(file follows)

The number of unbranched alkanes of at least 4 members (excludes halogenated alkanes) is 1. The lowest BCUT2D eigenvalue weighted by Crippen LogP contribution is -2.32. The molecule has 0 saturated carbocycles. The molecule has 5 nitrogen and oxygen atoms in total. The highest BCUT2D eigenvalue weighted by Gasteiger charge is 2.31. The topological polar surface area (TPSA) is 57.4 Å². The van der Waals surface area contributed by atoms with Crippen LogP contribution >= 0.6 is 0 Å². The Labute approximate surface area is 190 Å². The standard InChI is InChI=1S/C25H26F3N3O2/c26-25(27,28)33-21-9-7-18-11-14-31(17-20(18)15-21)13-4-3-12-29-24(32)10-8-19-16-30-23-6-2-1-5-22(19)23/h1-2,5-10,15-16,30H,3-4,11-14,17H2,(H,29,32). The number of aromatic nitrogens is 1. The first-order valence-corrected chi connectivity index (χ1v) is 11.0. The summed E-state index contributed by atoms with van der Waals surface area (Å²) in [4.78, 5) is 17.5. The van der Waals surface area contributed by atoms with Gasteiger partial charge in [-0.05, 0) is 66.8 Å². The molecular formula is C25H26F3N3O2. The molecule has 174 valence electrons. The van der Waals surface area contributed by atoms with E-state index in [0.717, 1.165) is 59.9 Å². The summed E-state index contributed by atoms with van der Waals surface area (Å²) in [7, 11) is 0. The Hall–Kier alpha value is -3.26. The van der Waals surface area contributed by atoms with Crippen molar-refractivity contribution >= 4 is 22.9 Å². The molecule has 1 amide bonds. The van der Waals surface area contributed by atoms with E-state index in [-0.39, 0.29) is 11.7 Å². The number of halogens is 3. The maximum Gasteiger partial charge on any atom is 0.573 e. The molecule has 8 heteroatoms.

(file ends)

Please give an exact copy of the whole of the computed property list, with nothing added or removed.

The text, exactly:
The number of unbranched alkanes of at least 4 members (excludes halogenated alkanes) is 1. The lowest BCUT2D eigenvalue weighted by Crippen LogP contribution is -2.32. The molecule has 0 saturated carbocycles. The molecule has 5 nitrogen and oxygen atoms in total. The highest BCUT2D eigenvalue weighted by Gasteiger charge is 2.31. The topological polar surface area (TPSA) is 57.4 Å². The van der Waals surface area contributed by atoms with Crippen LogP contribution >= 0.6 is 0 Å². The Labute approximate surface area is 190 Å². The standard InChI is InChI=1S/C25H26F3N3O2/c26-25(27,28)33-21-9-7-18-11-14-31(17-20(18)15-21)13-4-3-12-29-24(32)10-8-19-16-30-23-6-2-1-5-22(19)23/h1-2,5-10,15-16,30H,3-4,11-14,17H2,(H,29,32). The number of aromatic nitrogens is 1. The first-order valence-corrected chi connectivity index (χ1v) is 11.0. The summed E-state index contributed by atoms with van der Waals surface area (Å²) in [4.78, 5) is 17.5. The van der Waals surface area contributed by atoms with Gasteiger partial charge in [-0.05, 0) is 66.8 Å². The molecular formula is C25H26F3N3O2. The molecule has 174 valence electrons. The van der Waals surface area contributed by atoms with E-state index in [0.717, 1.165) is 59.9 Å². The summed E-state index contributed by atoms with van der Waals surface area (Å²) in [7, 11) is 0. The Hall–Kier alpha value is -3.26. The van der Waals surface area contributed by atoms with Crippen molar-refractivity contribution >= 4 is 22.9 Å². The molecule has 1 amide bonds. The van der Waals surface area contributed by atoms with E-state index in [-0.39, 0.29) is 11.7 Å². The number of halogens is 3. The maximum Gasteiger partial charge on any atom is 0.573 e. The molecule has 8 heteroatoms.